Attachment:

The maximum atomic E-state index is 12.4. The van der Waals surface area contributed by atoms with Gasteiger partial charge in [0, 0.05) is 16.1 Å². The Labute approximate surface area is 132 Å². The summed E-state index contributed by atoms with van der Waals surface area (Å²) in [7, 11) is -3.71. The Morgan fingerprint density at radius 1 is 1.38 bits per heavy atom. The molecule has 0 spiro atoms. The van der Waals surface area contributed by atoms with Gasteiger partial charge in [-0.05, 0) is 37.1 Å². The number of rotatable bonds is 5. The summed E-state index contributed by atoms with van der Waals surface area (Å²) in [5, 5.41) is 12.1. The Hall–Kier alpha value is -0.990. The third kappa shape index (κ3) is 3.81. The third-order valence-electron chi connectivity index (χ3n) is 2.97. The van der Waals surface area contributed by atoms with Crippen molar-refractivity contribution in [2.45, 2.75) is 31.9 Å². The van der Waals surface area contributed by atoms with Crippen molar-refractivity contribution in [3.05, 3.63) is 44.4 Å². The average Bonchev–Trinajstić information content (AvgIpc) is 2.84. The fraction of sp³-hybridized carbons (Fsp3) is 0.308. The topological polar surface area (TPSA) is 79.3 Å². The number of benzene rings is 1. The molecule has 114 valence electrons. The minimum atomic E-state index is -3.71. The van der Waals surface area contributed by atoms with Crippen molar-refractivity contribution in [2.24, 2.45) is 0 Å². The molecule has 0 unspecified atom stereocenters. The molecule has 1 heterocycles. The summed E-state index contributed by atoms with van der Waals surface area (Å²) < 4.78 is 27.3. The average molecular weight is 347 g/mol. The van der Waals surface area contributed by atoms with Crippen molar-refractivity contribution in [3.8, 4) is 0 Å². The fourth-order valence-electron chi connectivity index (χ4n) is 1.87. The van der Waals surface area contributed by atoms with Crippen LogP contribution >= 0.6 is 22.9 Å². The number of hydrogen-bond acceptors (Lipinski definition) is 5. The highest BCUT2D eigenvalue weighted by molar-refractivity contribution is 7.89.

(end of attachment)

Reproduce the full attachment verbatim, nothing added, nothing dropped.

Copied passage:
The maximum atomic E-state index is 12.4. The van der Waals surface area contributed by atoms with Gasteiger partial charge in [0, 0.05) is 16.1 Å². The Labute approximate surface area is 132 Å². The summed E-state index contributed by atoms with van der Waals surface area (Å²) in [7, 11) is -3.71. The Morgan fingerprint density at radius 1 is 1.38 bits per heavy atom. The molecule has 0 spiro atoms. The van der Waals surface area contributed by atoms with Gasteiger partial charge in [-0.05, 0) is 37.1 Å². The number of rotatable bonds is 5. The summed E-state index contributed by atoms with van der Waals surface area (Å²) in [5, 5.41) is 12.1. The Hall–Kier alpha value is -0.990. The third kappa shape index (κ3) is 3.81. The third-order valence-electron chi connectivity index (χ3n) is 2.97. The van der Waals surface area contributed by atoms with Crippen molar-refractivity contribution in [2.45, 2.75) is 31.9 Å². The van der Waals surface area contributed by atoms with Crippen molar-refractivity contribution in [3.05, 3.63) is 44.4 Å². The average Bonchev–Trinajstić information content (AvgIpc) is 2.84. The fraction of sp³-hybridized carbons (Fsp3) is 0.308. The topological polar surface area (TPSA) is 79.3 Å². The number of benzene rings is 1. The molecule has 114 valence electrons. The minimum atomic E-state index is -3.71. The van der Waals surface area contributed by atoms with Crippen molar-refractivity contribution in [2.24, 2.45) is 0 Å². The molecule has 0 unspecified atom stereocenters. The molecule has 1 heterocycles. The summed E-state index contributed by atoms with van der Waals surface area (Å²) < 4.78 is 27.3. The average molecular weight is 347 g/mol. The van der Waals surface area contributed by atoms with Crippen molar-refractivity contribution in [3.8, 4) is 0 Å². The fourth-order valence-electron chi connectivity index (χ4n) is 1.87. The van der Waals surface area contributed by atoms with Crippen LogP contribution >= 0.6 is 22.9 Å². The number of hydrogen-bond acceptors (Lipinski definition) is 5. The highest BCUT2D eigenvalue weighted by molar-refractivity contribution is 7.89.